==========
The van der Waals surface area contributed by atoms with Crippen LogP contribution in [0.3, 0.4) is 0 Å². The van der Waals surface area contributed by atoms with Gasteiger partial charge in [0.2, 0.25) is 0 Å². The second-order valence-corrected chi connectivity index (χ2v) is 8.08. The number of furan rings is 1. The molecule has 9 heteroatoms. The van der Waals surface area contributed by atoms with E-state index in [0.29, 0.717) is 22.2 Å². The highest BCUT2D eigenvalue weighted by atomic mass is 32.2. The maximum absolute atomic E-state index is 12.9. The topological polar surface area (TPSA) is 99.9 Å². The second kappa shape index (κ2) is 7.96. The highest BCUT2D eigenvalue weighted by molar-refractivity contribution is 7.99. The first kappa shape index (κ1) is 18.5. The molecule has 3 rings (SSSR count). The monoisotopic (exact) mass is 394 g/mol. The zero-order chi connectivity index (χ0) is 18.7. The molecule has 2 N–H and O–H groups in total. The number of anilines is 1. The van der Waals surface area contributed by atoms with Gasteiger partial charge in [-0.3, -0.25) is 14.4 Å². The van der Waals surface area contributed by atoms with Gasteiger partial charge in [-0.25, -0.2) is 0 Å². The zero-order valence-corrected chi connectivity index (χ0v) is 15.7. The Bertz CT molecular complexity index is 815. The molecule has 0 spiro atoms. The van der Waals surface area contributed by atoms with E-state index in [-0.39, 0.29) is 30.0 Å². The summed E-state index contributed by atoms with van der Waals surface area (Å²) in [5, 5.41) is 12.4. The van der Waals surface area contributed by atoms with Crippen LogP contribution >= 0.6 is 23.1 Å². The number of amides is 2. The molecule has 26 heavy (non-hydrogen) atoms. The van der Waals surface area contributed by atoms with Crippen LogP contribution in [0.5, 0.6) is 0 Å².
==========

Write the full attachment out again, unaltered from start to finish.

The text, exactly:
The van der Waals surface area contributed by atoms with Crippen LogP contribution in [0.3, 0.4) is 0 Å². The van der Waals surface area contributed by atoms with Gasteiger partial charge in [0.2, 0.25) is 0 Å². The second-order valence-corrected chi connectivity index (χ2v) is 8.08. The number of furan rings is 1. The molecule has 9 heteroatoms. The van der Waals surface area contributed by atoms with E-state index in [0.29, 0.717) is 22.2 Å². The highest BCUT2D eigenvalue weighted by atomic mass is 32.2. The maximum absolute atomic E-state index is 12.9. The topological polar surface area (TPSA) is 99.9 Å². The second kappa shape index (κ2) is 7.96. The highest BCUT2D eigenvalue weighted by molar-refractivity contribution is 7.99. The first kappa shape index (κ1) is 18.5. The molecule has 3 rings (SSSR count). The monoisotopic (exact) mass is 394 g/mol. The zero-order chi connectivity index (χ0) is 18.7. The molecule has 2 N–H and O–H groups in total. The number of anilines is 1. The van der Waals surface area contributed by atoms with Gasteiger partial charge in [-0.3, -0.25) is 14.4 Å². The van der Waals surface area contributed by atoms with Gasteiger partial charge in [-0.25, -0.2) is 0 Å². The zero-order valence-corrected chi connectivity index (χ0v) is 15.7. The Bertz CT molecular complexity index is 815. The molecule has 0 spiro atoms. The van der Waals surface area contributed by atoms with E-state index in [-0.39, 0.29) is 30.0 Å². The summed E-state index contributed by atoms with van der Waals surface area (Å²) in [5, 5.41) is 12.4. The van der Waals surface area contributed by atoms with Crippen LogP contribution >= 0.6 is 23.1 Å². The number of amides is 2. The molecule has 26 heavy (non-hydrogen) atoms. The van der Waals surface area contributed by atoms with Crippen LogP contribution in [0.5, 0.6) is 0 Å².